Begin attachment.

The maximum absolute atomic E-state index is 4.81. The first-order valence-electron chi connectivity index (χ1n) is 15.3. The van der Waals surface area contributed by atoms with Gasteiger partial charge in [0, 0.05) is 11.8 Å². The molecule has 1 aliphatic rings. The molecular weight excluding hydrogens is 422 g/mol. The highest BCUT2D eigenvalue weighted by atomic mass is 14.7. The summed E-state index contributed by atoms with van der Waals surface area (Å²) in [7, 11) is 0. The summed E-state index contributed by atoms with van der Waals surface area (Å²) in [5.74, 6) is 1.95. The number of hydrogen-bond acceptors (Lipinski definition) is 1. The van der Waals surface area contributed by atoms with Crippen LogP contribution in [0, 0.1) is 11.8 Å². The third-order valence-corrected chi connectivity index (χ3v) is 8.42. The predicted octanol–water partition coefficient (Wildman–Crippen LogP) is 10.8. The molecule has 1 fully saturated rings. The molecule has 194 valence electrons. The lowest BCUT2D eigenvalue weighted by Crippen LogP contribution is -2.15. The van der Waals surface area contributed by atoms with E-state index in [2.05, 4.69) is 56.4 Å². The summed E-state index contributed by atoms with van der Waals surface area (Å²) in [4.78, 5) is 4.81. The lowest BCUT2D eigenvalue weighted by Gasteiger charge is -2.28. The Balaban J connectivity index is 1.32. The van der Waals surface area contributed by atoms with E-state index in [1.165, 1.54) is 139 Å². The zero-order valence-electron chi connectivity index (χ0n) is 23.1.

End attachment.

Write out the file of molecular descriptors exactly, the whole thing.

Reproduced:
The maximum absolute atomic E-state index is 4.81. The first-order valence-electron chi connectivity index (χ1n) is 15.3. The van der Waals surface area contributed by atoms with Gasteiger partial charge in [0, 0.05) is 11.8 Å². The molecule has 1 aliphatic rings. The molecular weight excluding hydrogens is 422 g/mol. The highest BCUT2D eigenvalue weighted by atomic mass is 14.7. The summed E-state index contributed by atoms with van der Waals surface area (Å²) in [7, 11) is 0. The summed E-state index contributed by atoms with van der Waals surface area (Å²) in [5.74, 6) is 1.95. The number of hydrogen-bond acceptors (Lipinski definition) is 1. The van der Waals surface area contributed by atoms with Crippen LogP contribution in [0, 0.1) is 11.8 Å². The third-order valence-corrected chi connectivity index (χ3v) is 8.42. The predicted octanol–water partition coefficient (Wildman–Crippen LogP) is 10.8. The molecule has 1 fully saturated rings. The molecule has 194 valence electrons. The lowest BCUT2D eigenvalue weighted by Crippen LogP contribution is -2.15. The van der Waals surface area contributed by atoms with E-state index in [2.05, 4.69) is 56.4 Å². The summed E-state index contributed by atoms with van der Waals surface area (Å²) in [4.78, 5) is 4.81. The lowest BCUT2D eigenvalue weighted by Gasteiger charge is -2.28. The Balaban J connectivity index is 1.32. The van der Waals surface area contributed by atoms with E-state index in [1.165, 1.54) is 139 Å². The zero-order valence-electron chi connectivity index (χ0n) is 23.1.